Cockroaches can't fly
There's a bug in my soup!
As the waitress approached the table, tray in hand piled high with salads and soup, a box elder bug decided he was thirsty and flew into a bowl of chicken rice soup on her tray. Her eye caught a glimpse of the intruder as she lowered the tray to the serving stand and she turned abruptly, mumbling she had forgotten something and would be right back. The customers continued their conversation and sipped their cocktails oblivious that anything was wrong. A fresh bowl of soup was added to the tray and within minutes the waitress was back with the food.
It was the end of summer and the trees outside the atrium window were ablaze with color. A beautiful fall backdrop to an early evening dinner but the dreaded fear of the restaurant owner and staff; the invasion of the box elder bugs was eminent.
The restaurant was well established and popular but the planting of box elder shade trees in the park next door several years prior created an unexpected problem. Every year as the chill of fall filled the air the box elder bugs, that had been hatched in the spring and fed on the leaves of those trees, looked for places to winter. The hundred year old wood frame building of the restaurant was the perfect target. And so it was, that in the morning as the sun warmed the crisp fall air box elders sunned themselves on the siding of the restaurant building.
Exterminators could not help!
Although these repulsive pest resembled the cockroach, a restaurateurs nightmare, that was the only similarity. Cockroaches can't fly but box elder bugs do and their wings are streaked with red, decorating their black torso. They would fly onto the customers hair and clothing as they entered the restaurant. Others would make their way inside via a small hole in a raised window screen or crawl through the door jam. They were looking for a home for the winter.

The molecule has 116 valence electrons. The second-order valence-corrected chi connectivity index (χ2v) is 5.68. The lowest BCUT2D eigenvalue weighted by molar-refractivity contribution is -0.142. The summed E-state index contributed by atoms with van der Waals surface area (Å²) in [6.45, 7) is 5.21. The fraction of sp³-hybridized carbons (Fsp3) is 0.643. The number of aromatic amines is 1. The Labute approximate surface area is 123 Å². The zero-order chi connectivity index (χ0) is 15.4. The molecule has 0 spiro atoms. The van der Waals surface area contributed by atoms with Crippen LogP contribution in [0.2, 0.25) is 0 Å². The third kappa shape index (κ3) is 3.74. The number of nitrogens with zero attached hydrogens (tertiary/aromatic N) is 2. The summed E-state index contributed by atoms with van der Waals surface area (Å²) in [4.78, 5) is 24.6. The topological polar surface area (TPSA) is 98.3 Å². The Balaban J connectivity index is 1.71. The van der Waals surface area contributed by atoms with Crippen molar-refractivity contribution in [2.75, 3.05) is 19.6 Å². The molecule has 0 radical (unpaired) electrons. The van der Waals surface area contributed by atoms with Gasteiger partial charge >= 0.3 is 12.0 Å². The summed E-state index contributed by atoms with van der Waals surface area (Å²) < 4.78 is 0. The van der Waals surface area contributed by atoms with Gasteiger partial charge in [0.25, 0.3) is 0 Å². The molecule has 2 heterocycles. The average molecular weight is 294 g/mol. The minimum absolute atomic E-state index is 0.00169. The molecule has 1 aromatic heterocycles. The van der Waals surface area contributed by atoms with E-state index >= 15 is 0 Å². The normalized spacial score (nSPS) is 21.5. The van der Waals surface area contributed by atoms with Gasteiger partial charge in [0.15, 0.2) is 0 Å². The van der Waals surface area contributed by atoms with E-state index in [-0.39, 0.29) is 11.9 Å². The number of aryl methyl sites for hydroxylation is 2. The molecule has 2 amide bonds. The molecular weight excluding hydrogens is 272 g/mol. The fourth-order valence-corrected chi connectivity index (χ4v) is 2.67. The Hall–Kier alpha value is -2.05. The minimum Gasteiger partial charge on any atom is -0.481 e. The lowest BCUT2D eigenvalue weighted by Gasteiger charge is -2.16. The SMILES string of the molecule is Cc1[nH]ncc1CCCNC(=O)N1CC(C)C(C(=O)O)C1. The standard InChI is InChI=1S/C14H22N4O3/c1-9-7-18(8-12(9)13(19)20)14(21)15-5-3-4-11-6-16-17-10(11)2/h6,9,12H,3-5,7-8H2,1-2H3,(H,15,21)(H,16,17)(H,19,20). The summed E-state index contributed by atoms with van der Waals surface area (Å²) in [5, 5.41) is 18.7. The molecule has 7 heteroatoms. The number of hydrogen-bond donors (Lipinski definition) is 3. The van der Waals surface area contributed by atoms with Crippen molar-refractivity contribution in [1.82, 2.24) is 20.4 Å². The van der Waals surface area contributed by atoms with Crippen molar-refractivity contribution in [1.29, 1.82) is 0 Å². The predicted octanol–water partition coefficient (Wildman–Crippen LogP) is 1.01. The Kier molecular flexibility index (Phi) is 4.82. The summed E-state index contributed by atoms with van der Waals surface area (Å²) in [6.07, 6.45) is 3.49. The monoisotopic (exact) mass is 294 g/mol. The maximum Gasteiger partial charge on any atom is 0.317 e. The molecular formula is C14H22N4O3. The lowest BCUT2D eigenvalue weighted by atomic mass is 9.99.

The only thing that would kill the little pests was soapy water; and so the games began. Who would win?
In addition to his regular setup duties the frustrated restaurant owner found himself filling five gallon buckets with strong soapy water to douse the sides of the building. He also got a wet vac and filled the bottom with soap water and sucked up as many bugs as possible relying on a spray bottle of soapy water for the hard to reach spots. Caulk was applied to any visibly open area in the cedar siding to prevent over winter nesting. They kept coming! The exterior battle seemed endless with hundreds of dead box elder bugs surrounding the building. Inside was a different story, food was being served so the hunt for any stray box elder bugs was endless. You could kill hundreds of box elder bugs outside in one morning, but it only took one bug during the evening rush crawling across a customers table to bring the house down.
One table in particular had come to celebrate their wedding anniversary. The husband ordered champagne to be chilled at the table for the special evening. The waitress poured the champagne and returned to the kitchen to get the salads when a scream brought all the staff running into the dinning room. A box elder bug had landed in the brides beautiful long blond hair. Screaming in horror she exited the restaurant with much drama!
Take a deep, deep breath...thought the owner! He apologetically approached each table to explain the invasion of the box elder bugs and was delighted to find an understanding and sympathetic audience. "They are at my house too", said one customer, while watching a small box elder bug climb up her arm.
The next day the visit from the health department responding to a complaint was expected. After completing a through inspection he found no visible nesting areas inside the building. The owner, who had taken every KNOWN precaution, to rid his establishment of the friendly little creatures was vilified! "It could have come in on her hair." the health inspector commented. OH YEAH! These little visitors were everywhere for a few months in the area but caused NO health risk. And as the sweet smell of spring filled the air the box elder bugs were gone, as quickly as they had arrived. At least until next fall, no one had to worry about a bug in their soup!
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